WASHINGTON – Federal Reserve Chairwoman Janet Yellen said Thursday a stronger labor market and rising prices of imported goods supported her expectation that a recent downturn in inflation would prove transitory.
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In raising interest rates last month and penciling in one more increase later this year, Fed officials have so far looked past recent soft inflation readings by pointing to several idiosyncratic price declines, such as for wireless phone plans, which Ms. Yellen again cited on Thursday in testimony to the Senate Banking Committee.
But Ms. Yellen cited the inherent uncertainty behind the past three months of muted price pressures. "There may be more going on. We're watching inflation very carefully in light of low readings," she said. "I think it's premature to conclude that the underlying inflation trend is falling well short of 2%. I haven't reached such a conclusion."
Fed officials next meet July 25-26, and are likely to leave short-term interest rates unchanged. At their meeting last month, officials raised rates for the third time in as many quarters to a range between 1% and 1.25%.
Excluding volatile food and energy categories, the Fed's preferred inflation gauge slowed to a gain of 1.4% over the year ended May, versus 1.8% in February. The Fed has fallen short of its 2% inflation target for most of the past five years.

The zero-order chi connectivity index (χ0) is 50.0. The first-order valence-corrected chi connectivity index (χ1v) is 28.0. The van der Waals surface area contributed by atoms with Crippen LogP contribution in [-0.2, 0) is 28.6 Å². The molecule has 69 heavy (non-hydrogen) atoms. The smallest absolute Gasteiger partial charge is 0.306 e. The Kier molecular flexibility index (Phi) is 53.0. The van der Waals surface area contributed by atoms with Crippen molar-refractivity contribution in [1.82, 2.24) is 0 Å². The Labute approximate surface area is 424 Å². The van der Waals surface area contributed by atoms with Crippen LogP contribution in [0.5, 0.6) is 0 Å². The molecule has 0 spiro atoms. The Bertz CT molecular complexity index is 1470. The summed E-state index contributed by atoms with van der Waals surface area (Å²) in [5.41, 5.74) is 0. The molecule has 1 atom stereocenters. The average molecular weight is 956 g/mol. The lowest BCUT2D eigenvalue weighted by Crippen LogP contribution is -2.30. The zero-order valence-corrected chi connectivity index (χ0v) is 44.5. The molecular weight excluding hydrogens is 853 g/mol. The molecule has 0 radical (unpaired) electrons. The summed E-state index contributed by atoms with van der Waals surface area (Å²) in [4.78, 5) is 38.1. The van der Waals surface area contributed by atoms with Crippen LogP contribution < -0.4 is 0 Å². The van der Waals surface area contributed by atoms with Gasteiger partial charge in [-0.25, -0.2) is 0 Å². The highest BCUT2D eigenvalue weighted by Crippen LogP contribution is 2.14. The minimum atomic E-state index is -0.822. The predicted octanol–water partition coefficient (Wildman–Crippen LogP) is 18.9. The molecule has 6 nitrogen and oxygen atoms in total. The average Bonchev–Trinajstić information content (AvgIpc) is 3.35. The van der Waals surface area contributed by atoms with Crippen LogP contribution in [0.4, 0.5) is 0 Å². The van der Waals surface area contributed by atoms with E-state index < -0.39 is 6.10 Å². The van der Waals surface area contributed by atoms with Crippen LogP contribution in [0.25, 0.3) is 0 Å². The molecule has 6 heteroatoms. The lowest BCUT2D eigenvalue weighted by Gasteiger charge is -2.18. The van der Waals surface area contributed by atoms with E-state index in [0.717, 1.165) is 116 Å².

Ms. Yellen cited rising import prices on Thursday as one reason why global factors aren't "mainly responsible" for the low inflation readings. She also pointed to continued declines in labor market slack, which would traditionally point to rising wages. "We're not seeing very substantial upward pressure on wages, but we may begin to see upward pressure on wages and prices," she said.
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Ms. Yellen returned to Capitol Hill Thursday for a second day of testimony on the economy, monetary policy and financial regulation, this time before the Senate Banking Committee. She largely stuck to the overview she gave Wednesday to the House Financial Services Committee.
She said Wednesday that the central bank planned to proceed with gradual interest-rate increases in the coming years and is likely to start shrinking its $4.5 trillion portfolio "relatively soon" this year.
The hearing Wednesday showed how the political dynamic facing the central bank could shift with Republicans in control of the White House and with the Fed farther along in its plans to raise rates and shrink its balance sheet.
Ms. Yellen's appearance before the House panel was less contentious than prior hearings, in which Republicans have unsparingly challenged the central bank leader over everything from institutional accountability to its economic forecasts. Democrats, meanwhile, appeared less willing Wednesday to offer unconditional support for the Fed's stance toward gradually providing less support to the economy, though many extolled Ms. Yellen's leadership of the bank.
The appearances in front of both panels could be her last before her term expires in February. The White House is beginning the process of considering who should be the next Fed leader. While Ms. Yellen isn't expected to be reappointed, President Donald Trump hasn't ruled it out.
Asked repeatedly whether she wants to serve a second term, Ms. Yellen initially demurred on Wednesday and implied she hadn't discussed the matter with the White House. Later, when asked what she would say if Mr. Trump offered her another term, she said, "It is certainly something that I would discuss with the president, obviously."
Write to Nick Timiraos at email@example.com
(END) Dow Jones Newswires
July 13, 2017 11:11 ET (15:11 GMT)